Okay, that’s called backwardation. So normally oil prices go up over time to reflect storage costs. The fact that I could buy today, put it in a tank, deliver it in the air and I pay my storage costs and I’m, and it shouldn’t be a break. Even that’s theoretical. So being in backwardation is one extremely rare, and it represents, or it basically is an indication of the extreme tightness in the oil market right now that there is simply not enough oil to be delivered to people who want it now, and they don’t want it a year from now.

They need it today. You can see here right now, the months, the delivery months are roughly 30% higher for Brett. Meaning people are paying a 30% premium to get oil today from what they could, they would pay if they could wait a year to get it. And this is yeah, 13 month time spreads.

So this is if they waited a year, they could save 30%, but they can’t wait a year. So again, what does that tell you? Extreme tightness in the oil markets.

So what does this mean? So extreme tightness in the oil market historically such supply shortages have led to large increases in the price of oil.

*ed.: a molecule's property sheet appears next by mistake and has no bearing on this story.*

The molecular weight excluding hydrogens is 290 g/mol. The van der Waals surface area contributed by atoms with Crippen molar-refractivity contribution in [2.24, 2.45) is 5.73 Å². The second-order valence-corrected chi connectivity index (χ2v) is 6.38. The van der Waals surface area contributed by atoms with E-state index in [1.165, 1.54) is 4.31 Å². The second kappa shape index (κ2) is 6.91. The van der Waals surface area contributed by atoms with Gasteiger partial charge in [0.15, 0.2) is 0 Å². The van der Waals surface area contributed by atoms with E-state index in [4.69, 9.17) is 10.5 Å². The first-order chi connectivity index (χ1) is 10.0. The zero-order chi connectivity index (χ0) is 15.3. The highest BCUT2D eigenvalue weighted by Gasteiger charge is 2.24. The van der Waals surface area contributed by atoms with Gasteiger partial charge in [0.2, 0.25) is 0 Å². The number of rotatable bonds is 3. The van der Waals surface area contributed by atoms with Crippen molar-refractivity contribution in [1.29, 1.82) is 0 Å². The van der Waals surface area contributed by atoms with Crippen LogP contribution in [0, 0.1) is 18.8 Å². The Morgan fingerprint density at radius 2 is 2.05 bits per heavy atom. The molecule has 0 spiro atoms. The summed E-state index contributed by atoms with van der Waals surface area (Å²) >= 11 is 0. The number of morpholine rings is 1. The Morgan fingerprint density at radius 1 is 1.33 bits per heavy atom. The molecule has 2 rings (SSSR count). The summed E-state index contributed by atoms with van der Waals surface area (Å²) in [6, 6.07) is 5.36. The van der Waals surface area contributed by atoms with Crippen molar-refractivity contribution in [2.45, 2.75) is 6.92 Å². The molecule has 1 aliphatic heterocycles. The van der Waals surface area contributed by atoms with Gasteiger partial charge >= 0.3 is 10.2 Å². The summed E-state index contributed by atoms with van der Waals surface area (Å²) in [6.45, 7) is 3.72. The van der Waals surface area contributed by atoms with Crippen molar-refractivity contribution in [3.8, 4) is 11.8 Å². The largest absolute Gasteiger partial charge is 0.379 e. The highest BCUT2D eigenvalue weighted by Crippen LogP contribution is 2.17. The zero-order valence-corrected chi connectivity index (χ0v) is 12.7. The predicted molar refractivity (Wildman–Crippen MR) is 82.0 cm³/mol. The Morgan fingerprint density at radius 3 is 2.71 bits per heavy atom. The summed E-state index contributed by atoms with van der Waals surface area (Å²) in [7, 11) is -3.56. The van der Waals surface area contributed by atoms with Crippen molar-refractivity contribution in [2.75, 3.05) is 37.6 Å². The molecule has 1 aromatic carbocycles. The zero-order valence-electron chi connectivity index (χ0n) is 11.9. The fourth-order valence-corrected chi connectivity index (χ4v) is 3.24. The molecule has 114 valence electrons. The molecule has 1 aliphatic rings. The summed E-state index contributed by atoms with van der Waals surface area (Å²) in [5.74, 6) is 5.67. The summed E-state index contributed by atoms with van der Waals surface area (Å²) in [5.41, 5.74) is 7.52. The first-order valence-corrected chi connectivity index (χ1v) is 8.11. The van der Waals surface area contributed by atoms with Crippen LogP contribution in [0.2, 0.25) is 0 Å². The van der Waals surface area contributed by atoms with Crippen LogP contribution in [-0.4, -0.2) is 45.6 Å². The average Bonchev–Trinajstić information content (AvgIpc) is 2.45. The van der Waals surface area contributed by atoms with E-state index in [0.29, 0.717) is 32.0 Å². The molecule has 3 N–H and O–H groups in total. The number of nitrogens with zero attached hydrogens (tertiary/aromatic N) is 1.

Makes sense. So here it goes back to 1990s. What is this? 1998. Yeah. So what they’re showing here in the red. So this light blue line is this backward. It’s when the three, the front month to three year forward time spread. So this is when the time spreads the backwardation gets high.

Look what happens to the oil price? So here’s the oil price. So when the backwardation of this little line here, when it’s above zero, it means it’s in backwardation and look what happens to the oil price. So look at what happens to the oil price all through here. Look what happens all through here. Massive.

Increase in the oil price right here goes into backwardation again, massive oil price spike here goes into backwardation again, massive oil price spike here at backwardation. Again, massive oil price spike, and right here as well. So any time you see this tightness it’s historically meant oil price dynamics do oil price hikes going up.

So it makes sense, right?

Ben Fraser: Yep.

Bob Fraser: So that’s pre-war right now. Now look at adding the Russia Ukraine war outcomes, and this is really really troubling. And this slide is from Peter Zhan. And from a presentation he did. So it’s got a brand new book out, which I’m looking forward to reading and what this is, it shows basically the current oil flow.

So each line rep represents oil flows. . And so you see a lot of Saudi Arabia, primarily Saudi Arabia’s oil going mostly to Asia. Oil flows coming from the United States. People may not realize it, but the United States has been an oil exporter since the 90s and the largest producer of oil in the world.